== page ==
Mona Harb F'09

Mona  Harb
Associate Professor
Architecture and Design
American University of Beirut

ACLS Collaborative Research Fellowships 2009
Associate Professor
Architecture and Design
American University of Beirut
Constructing and Negotiating the Islamic Milieu: New Moralities and Spatialities in Shi‘i Lebanon
(with Lara Deeb, Scripps College)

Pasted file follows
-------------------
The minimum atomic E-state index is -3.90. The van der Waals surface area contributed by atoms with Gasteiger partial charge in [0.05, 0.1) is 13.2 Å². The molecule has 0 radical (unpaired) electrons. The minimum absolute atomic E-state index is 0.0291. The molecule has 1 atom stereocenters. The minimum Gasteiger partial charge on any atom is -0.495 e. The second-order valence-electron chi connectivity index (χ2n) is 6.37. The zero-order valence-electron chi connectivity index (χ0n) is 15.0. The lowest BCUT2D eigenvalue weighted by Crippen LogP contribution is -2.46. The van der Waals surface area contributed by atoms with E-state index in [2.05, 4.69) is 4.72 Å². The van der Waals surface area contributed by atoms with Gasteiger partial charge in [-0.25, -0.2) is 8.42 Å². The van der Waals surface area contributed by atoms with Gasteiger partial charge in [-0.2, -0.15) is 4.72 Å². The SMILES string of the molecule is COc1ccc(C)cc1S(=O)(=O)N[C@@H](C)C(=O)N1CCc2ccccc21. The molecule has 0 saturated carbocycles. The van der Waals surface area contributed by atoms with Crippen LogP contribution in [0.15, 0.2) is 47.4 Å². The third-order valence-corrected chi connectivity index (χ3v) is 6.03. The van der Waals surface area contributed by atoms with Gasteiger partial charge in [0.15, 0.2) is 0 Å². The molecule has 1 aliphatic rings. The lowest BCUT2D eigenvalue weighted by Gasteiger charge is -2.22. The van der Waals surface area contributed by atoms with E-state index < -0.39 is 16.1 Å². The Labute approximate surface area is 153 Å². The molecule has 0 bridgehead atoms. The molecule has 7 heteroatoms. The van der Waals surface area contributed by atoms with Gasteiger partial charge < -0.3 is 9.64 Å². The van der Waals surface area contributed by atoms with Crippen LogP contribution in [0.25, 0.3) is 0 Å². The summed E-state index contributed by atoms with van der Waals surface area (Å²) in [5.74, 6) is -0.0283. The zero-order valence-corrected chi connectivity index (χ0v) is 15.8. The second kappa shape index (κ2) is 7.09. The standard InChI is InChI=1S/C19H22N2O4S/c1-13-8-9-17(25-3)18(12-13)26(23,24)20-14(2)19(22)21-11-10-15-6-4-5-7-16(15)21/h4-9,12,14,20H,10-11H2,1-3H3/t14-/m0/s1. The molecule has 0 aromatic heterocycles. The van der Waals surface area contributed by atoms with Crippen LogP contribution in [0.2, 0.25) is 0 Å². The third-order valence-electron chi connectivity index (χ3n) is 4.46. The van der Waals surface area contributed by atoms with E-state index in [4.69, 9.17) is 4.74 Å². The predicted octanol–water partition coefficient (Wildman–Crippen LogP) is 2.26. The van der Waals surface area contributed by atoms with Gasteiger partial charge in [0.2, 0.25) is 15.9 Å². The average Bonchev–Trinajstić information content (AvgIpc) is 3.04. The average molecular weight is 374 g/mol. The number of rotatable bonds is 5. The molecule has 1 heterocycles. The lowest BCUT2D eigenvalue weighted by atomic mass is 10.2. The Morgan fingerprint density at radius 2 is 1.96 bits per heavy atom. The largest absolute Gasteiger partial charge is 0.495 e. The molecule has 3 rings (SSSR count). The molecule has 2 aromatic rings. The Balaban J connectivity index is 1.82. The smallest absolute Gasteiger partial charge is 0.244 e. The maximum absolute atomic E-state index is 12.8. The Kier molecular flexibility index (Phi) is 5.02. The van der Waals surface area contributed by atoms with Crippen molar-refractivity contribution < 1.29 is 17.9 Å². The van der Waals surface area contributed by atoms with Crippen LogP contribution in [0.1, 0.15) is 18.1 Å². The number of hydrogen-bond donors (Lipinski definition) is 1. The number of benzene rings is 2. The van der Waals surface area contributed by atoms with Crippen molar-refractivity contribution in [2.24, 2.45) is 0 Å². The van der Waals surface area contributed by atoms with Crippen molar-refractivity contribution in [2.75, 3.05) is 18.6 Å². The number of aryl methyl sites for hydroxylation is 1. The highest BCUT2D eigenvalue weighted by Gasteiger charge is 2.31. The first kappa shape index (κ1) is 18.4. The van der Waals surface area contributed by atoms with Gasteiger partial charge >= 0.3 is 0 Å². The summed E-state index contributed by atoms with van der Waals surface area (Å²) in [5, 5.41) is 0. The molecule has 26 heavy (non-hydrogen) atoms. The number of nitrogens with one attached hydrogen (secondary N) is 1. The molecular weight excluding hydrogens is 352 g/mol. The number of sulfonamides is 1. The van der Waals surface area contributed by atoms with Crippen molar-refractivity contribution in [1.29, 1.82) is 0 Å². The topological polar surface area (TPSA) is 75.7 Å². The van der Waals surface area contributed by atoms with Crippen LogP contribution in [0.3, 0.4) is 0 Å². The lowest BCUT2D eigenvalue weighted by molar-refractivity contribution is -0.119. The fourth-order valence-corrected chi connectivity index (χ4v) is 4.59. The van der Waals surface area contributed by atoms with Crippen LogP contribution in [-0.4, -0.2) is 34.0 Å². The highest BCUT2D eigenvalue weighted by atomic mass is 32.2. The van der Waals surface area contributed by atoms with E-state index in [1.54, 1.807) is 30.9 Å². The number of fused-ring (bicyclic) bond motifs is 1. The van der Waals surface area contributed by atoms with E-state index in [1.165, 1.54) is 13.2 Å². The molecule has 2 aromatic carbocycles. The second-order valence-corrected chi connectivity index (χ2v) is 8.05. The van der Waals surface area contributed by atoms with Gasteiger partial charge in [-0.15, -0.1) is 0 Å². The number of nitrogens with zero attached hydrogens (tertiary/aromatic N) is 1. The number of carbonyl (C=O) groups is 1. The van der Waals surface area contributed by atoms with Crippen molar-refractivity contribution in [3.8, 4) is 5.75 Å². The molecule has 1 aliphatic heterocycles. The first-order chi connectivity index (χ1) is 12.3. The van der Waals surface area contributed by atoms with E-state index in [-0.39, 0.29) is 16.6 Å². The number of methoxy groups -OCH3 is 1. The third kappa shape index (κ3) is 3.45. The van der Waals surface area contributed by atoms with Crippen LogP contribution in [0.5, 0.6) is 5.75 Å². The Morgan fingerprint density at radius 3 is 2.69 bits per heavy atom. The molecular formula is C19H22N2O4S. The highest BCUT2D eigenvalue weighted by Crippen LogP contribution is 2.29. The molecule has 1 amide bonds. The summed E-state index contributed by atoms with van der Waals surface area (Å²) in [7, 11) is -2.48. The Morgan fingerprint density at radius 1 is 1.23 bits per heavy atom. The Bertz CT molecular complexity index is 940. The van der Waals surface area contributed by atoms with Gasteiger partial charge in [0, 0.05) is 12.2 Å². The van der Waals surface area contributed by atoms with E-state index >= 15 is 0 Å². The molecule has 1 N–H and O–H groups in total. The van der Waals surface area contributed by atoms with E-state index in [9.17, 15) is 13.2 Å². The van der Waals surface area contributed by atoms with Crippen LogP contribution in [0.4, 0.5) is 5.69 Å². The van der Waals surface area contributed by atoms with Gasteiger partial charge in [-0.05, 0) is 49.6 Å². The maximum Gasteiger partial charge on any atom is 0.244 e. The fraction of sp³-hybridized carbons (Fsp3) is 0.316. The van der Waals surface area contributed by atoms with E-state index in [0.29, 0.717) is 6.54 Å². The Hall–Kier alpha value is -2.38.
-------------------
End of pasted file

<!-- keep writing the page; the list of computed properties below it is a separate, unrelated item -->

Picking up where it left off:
This project explores the relationship of the Shi‘i Islamic milieu in Lebanon to notions of “culture,” appropriate leisure, and spatial production. It asks how do various select sites—an ecotourism facility, a series of ‘family-oriented” amusement parks, and cafes and restaurants in Beirut—map onto spaces in Lebanon and how do different groups inhabit and/or appropriate these spaces? Who is involved in producing and experiencing these spaces and what notions of “culture,” appropriate leisure and spatiality do they deploy, redefine, and challenge? What is the relationship of the growing Islamic milieu and its leisure sector to the consumption practices of the emergent Shi‘i middle-class? In answering these questions, this project, and the resulting co-authored book and articles, will contribute to scholarship on Islamic movements, urban space, leisure, and consumption, as well as scholarship on Islam and Lebanon. Both Lara Deeb and Mona Harb have published extensively on the Shi‘i Lebanese community and especially on the southern suburbs of Beirut. They bring to this project different research networks, methodological and theoretical approaches, and groundings in bodies of scholarship (English, French and Arabic). As a cultural anthropologist, Deeb’s work has taken an ethnographic approach, and has been theoretically grounded in literatures on modernity, gender, and public spheres in relation to Islam. As a political geographer, Harb’s work has analyzed qualitatively the role of political and religious organizations in local urban governance and service delivery, bringing together urban sociology and politics with theories of social mobilization, public action and political legitimization. The field research phase of the collaboration was supported by a Wenner-Gren International Collaboration Research Grant (1/2008-6-2009). Award period: September 1, 2009 – July 1, 2011